A-Clue.Com, Be A Local Hero , WiFi, Journalism, Clued-in, Clueless; newsletter of 10/30/2006- from Dana Blankenhorn at A-Clue.com
  by Dana Blankenhorn
Volume X, No. XLIII

This Week's Clue: Be A Local Hero

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This Week's Clue: Be A Local Hero
SSP (Shameless Self Promotion)
Best of the Week
ZDNet Open Source
Clued-in, Clueless

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For the Week of October 30, 2006

This newsletter launched in 1997 as A Clue...to Internet Commerce, so in honor of that I want to present a quick four-step plan you can use to make yourself some serious cash.

This plan fits the spirit of our times because there is a huge hunger in America for American-made products. The loss of jobs making things hurts psychologically, not just economically. The fact that when you go to any American tourist trap you wind up buying the same tired crap from China spells opportunity.

Take advantage of it and you can be a local hero.

If you have Step One done, you can even implement this for the Christmas shopping season which starts, online, this week.

Step One – Find the Product

You're looking for something that is semi-handmade, something made in your local area, something useful. Can you design it yourself? Go for it. Can't? Find someone who can. Concentrate on local color, local materials, and local labor. You want to emphasize that in your marketing.

Price point? I'm thinking about $20/retail.

What can be made for $20? If you're near the sea, use shells. In the mountains, think rocks (or crystals). Somewhere in the middle, like Atlanta? Clay.

Think awards, or knickknacks, or saucers, or small tea plates. You can do food products – local ingredients, remember. Preserves sound nice. (One of my favorite stops on I-85 is the peach stores in South Carolina – preserves, cider, relish, and knick-knacks.) Most of all, think local. If you can't find anything in any small store like this, then look for local designers.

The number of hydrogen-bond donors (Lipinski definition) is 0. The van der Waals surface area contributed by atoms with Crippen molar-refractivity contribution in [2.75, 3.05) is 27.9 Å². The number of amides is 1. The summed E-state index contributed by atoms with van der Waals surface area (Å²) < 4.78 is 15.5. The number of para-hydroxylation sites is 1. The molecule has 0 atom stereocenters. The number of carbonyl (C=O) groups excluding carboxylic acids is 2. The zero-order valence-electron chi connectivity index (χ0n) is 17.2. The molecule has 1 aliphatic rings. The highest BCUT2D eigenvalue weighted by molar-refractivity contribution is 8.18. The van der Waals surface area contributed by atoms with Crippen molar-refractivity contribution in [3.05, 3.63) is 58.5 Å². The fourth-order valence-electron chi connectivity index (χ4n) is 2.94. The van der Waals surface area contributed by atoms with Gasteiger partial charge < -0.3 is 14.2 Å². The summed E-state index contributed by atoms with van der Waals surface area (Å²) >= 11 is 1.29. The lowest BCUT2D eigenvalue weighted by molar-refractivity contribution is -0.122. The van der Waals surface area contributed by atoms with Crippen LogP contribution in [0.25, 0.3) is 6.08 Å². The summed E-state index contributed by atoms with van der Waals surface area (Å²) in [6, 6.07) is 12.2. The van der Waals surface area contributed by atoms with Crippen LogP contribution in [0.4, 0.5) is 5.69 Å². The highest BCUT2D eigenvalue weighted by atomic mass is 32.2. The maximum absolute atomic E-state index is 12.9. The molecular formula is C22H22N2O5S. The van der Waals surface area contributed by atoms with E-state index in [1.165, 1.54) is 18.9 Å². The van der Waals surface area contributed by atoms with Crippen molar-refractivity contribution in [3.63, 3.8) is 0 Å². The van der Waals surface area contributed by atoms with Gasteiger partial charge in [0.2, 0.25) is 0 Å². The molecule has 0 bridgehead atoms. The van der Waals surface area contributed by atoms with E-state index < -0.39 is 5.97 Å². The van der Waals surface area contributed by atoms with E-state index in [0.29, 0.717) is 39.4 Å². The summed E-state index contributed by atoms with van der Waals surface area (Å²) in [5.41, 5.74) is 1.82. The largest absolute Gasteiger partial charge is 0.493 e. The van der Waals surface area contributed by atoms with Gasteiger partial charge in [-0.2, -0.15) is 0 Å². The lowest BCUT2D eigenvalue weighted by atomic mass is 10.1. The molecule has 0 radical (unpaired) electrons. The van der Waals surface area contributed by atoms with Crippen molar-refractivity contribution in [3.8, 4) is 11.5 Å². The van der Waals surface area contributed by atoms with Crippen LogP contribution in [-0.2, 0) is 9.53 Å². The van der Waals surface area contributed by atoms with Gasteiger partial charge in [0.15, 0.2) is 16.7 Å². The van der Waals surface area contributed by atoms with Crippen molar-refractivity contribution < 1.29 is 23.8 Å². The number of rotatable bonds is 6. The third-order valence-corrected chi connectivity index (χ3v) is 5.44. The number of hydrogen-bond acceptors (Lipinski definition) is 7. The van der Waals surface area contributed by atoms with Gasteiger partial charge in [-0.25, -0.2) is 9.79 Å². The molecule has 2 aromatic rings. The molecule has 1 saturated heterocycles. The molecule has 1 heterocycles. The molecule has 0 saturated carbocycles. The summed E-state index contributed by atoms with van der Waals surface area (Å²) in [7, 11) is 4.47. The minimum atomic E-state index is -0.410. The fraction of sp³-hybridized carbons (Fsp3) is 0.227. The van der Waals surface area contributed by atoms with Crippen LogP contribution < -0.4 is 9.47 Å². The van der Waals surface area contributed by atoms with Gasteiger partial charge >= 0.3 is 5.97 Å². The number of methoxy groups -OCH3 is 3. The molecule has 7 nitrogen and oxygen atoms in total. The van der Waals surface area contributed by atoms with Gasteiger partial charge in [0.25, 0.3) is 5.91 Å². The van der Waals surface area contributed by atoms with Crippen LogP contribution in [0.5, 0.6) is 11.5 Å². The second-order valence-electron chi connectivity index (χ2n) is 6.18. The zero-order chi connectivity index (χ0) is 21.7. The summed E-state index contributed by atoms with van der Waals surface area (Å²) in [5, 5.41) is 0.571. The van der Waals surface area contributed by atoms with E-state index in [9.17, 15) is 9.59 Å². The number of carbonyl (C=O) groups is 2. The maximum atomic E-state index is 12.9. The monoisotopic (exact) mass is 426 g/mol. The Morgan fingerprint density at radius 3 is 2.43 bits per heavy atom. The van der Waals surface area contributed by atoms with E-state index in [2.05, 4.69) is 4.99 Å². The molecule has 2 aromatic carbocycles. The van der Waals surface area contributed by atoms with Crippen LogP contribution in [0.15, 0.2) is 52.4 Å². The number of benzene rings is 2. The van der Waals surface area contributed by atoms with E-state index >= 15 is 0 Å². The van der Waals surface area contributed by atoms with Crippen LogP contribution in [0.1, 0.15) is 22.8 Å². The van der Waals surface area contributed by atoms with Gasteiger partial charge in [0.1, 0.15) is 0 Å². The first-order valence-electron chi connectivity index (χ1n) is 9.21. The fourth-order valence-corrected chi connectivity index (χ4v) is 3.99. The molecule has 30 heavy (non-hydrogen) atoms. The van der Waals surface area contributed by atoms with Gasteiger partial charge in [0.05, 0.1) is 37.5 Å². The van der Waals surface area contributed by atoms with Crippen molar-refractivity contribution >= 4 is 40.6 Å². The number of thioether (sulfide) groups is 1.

You don't need an exclusive with the supplier. Instead, ask for an online exclusive. Since this is a new product, this won't be hard to get. And make sure your production partner can scale, if need be. Consider working with a local charity or Goodwill. The story is as important as the good itself.

Remember. Local ideas. Local materials. Local production. Local labor. Keep the money local, too. Something that says where you are.

Step Two – Set It Up.

You need some things that are pretty simple to get. You need a store name. Play around with a site registrar – don't spend money you don't have on an existing URL. You need a merchant credit card account, with an online cash register. A Web site account. And a blog account. Out of pocket expenses for all this? Maybe $100 – if you let yourself get ripped-off.

It's imagination and marketing that will get you where you need to go.

If your existing credit is good, the credit account should be easy. If you want to spend the time and money, incorporate. Bring in the production guy as your partner – you're management and sales.

Step Three – Develop the Campaign

Got a local college? Look for a marketing class. Find a business professor who will champion you. Brainstorm. Don't have a business school? How about an art school, maybe a film class? Again, find a champion on-campus who can use you to help him (or her) educate people.

On what? On slogans, on humor and (most of all) on images.

The key word here is YouTube. You're going to make your ads with a handheld camera, only they won't look like ads. They could be quirky little adventure stories (with the product as the hero, or at least in use as part of the story.) They could be comedy routines. They could be ad satires. They could be music videos (with a local band). They can be all these things.

Remember how, in the early days of Internet commerce, we used to say that test-marketing was free, so work your list? It still is. But YouTube is also free. That means you can post every finished film your class makes (and which you approve), both at YouTube and (through YouTube) on your blog.

Measure by views. They're listed at YouTube every time you go there.

Step Four – Execute the Plan